From the very beginning, senior officers participated in the overthrow of the king.
Classical arguments about the causes of the February revolution are reduced to a simple scheme: tsarism came to a standstill, and the masses (workers, peasants, soldiers) driven to despair started an uprising. Then, to save the country, a group of generals went to the sovereign to explain to him the whole burden of the situation. As a result, Nicholas decided to abdicate.
However, the facts clearly show how naive this current version. The former head of the Moscow Security Department has long made public information of exceptional importance, and it is perfectly clear from them how the “spontaneous uprising of dissatisfied masses” had to do with the revolution:
“I have just raised a question of great importance: the lack of awareness of our central administration in the political search, that is, the Police Department, in relation to the preparation by the leaders of the Progressive Bloc of the so-called palace coup. Rumors about this undertaking, of course, went, and who then, in 1916, did not hear them? But specifically what were they based on?
In 1916, around October or November, a letter sent to the conditional address of one of the local public figures (I forgot my last name) was recalled in the so-called black office of the Moscow Post Office, and the Police Department and I received copies of the letter, according to a routine.
The letter - unsigned - was completely exceptional in its content. It caused in me at the same time anxiety and the decision to examine him personally, having previously established contact with the director of the Police Department in order to discuss further actions. I immediately informed the mayor of the contents of the letter.
To my deepest regret, I cannot reproduce from memory the exact content of the letter, but the meaning was as follows: it was reported to the Moscow leaders of the Progressive Bloc (or associated with it) that the Old Man was finally persuaded, who for a long time did not agree, fearing a big blood spill, but, finally, under the influence of our arguments, gave up and promised full assistance ...
The letter, which was not very long, contained phrases, of which even then active steps taken by a narrow circle of leaders of the Progressive Bloc in the sense of personal talks with the commanders of our armies at the front, including Grand Duke Nikolai Nikolayevich, quite clearly spoke.
In émigré literature, as I recall, in Modern Notes, articles appeared that quite frankly explained the content of these “personal talks,” at least with the Grand Duke Nikolai Nikolayevich; The famous Khatisov negotiated with him.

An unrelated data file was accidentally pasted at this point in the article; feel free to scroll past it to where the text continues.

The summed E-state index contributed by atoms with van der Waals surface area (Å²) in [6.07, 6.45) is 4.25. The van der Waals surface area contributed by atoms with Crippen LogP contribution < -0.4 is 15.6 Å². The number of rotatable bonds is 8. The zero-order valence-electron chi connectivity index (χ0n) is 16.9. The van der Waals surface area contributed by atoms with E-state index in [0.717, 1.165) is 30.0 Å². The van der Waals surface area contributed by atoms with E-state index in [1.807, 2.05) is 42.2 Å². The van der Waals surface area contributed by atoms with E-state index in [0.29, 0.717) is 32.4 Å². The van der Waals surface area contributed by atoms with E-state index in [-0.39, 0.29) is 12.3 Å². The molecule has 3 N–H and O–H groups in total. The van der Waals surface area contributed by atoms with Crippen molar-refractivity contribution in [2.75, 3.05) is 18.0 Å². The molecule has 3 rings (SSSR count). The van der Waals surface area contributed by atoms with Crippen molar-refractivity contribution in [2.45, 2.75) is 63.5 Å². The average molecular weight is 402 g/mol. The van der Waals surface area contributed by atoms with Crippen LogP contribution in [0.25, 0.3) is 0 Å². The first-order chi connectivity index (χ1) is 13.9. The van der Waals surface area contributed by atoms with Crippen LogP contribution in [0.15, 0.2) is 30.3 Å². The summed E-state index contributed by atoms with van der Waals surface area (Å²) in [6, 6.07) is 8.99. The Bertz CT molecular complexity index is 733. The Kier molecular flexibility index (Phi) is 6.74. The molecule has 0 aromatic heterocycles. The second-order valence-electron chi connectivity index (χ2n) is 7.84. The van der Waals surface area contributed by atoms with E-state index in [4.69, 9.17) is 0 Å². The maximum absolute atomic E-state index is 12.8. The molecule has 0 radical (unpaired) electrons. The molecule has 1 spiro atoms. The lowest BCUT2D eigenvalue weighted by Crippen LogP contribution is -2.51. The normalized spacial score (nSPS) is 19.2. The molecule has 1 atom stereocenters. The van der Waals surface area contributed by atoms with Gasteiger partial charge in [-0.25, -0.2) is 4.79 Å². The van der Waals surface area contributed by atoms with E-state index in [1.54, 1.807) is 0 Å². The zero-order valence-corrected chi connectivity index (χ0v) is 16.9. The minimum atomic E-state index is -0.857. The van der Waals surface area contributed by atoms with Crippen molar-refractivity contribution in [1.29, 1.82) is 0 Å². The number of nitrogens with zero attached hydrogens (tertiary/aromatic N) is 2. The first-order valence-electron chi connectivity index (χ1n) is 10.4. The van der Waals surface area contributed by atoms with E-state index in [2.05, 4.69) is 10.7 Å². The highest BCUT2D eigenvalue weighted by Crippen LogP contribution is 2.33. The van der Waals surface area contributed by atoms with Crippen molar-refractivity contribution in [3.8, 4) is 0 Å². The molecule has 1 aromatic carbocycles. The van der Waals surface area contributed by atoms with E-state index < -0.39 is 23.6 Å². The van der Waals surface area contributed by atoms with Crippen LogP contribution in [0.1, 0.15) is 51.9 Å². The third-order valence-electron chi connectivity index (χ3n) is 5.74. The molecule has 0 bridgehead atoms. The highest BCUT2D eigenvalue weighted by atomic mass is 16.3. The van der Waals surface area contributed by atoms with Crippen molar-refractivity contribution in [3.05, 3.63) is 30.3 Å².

It would seem that the Russian imperial government could already on these facts alone and should have been fully aware of the conspiracy. But the grand duke "kept silent", and the Police Department, apparently, could not bring to the notice of the sovereign about the treason of the "Old Man", who was none other than the head of the emperor's headquarters, General Alekseev! Much after the 1917 revolution of the year was revealed, much emerged, but the treacherous role of General Alekseev, thanks to the silent conciliation of his associates in the Volunteer Army and the partners in treason, is still not illuminated with decent clarity and completeness.
Meanwhile, for the future historians of our revolution and the “palace coup”, it is necessary to know about the treacherous role of the sovereign’s chief companion at the front, who kissed Judah with a kicking before the emperor left for sick children and knew well what awaits him at Bottom ...
The fact that the nickname "Old Man" refers specifically to General Alekseev, I was told by the director of the Police Department, A.T. Vasiliev, to whom I personally left Moscow for personal negotiations on this letter. ”
Until now, people constantly talk about the sufferings of the army on the fronts, about the unresolved land issue in the rear, and so on. Until now, these "facts" are called the prerequisites of the revolution. But it’s completely obvious that the concepts of “many” and “little” are relative. Little land compared to whom? If our peasant had little land, then it would be logical to compare the size of land allotments in Russia with what the peasants of England, France or Germany owned. Have you ever seen such a comparison? I bet there isn't.